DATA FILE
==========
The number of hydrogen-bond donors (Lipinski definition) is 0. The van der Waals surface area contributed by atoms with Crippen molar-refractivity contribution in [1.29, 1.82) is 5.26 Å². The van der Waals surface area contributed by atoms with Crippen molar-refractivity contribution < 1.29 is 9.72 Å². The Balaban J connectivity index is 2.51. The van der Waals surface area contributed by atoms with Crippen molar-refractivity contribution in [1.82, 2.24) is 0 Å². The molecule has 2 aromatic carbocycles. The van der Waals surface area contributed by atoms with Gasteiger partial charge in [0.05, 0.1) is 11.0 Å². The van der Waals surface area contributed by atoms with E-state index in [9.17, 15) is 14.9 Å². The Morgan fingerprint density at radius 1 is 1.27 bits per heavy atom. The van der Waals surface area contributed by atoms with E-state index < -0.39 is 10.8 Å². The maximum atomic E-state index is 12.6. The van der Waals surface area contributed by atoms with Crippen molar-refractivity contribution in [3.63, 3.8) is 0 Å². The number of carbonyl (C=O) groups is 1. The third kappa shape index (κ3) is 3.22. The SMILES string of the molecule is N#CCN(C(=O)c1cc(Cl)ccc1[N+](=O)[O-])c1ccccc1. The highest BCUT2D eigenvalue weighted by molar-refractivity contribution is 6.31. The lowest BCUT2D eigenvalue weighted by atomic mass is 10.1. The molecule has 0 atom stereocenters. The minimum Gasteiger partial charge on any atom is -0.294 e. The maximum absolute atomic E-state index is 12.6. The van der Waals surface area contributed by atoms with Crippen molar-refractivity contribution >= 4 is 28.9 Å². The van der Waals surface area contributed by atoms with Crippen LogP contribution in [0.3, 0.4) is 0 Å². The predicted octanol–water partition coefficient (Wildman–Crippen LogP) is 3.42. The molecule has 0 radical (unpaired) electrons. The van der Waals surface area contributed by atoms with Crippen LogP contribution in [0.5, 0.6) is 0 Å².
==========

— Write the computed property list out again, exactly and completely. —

The number of hydrogen-bond donors (Lipinski definition) is 0. The van der Waals surface area contributed by atoms with Crippen molar-refractivity contribution in [1.29, 1.82) is 5.26 Å². The van der Waals surface area contributed by atoms with Crippen molar-refractivity contribution < 1.29 is 9.72 Å². The Balaban J connectivity index is 2.51. The van der Waals surface area contributed by atoms with Crippen molar-refractivity contribution in [1.82, 2.24) is 0 Å². The molecule has 2 aromatic carbocycles. The van der Waals surface area contributed by atoms with Gasteiger partial charge in [0.05, 0.1) is 11.0 Å². The van der Waals surface area contributed by atoms with E-state index in [9.17, 15) is 14.9 Å². The Morgan fingerprint density at radius 1 is 1.27 bits per heavy atom. The van der Waals surface area contributed by atoms with E-state index < -0.39 is 10.8 Å². The maximum atomic E-state index is 12.6. The van der Waals surface area contributed by atoms with Crippen molar-refractivity contribution in [3.63, 3.8) is 0 Å². The number of carbonyl (C=O) groups is 1. The third kappa shape index (κ3) is 3.22. The SMILES string of the molecule is N#CCN(C(=O)c1cc(Cl)ccc1[N+](=O)[O-])c1ccccc1. The highest BCUT2D eigenvalue weighted by molar-refractivity contribution is 6.31. The lowest BCUT2D eigenvalue weighted by atomic mass is 10.1. The molecule has 0 atom stereocenters. The minimum Gasteiger partial charge on any atom is -0.294 e. The maximum absolute atomic E-state index is 12.6. The van der Waals surface area contributed by atoms with Crippen molar-refractivity contribution >= 4 is 28.9 Å². The van der Waals surface area contributed by atoms with Crippen LogP contribution in [0.3, 0.4) is 0 Å². The predicted octanol–water partition coefficient (Wildman–Crippen LogP) is 3.42. The molecule has 0 radical (unpaired) electrons. The van der Waals surface area contributed by atoms with Crippen LogP contribution in [0.5, 0.6) is 0 Å².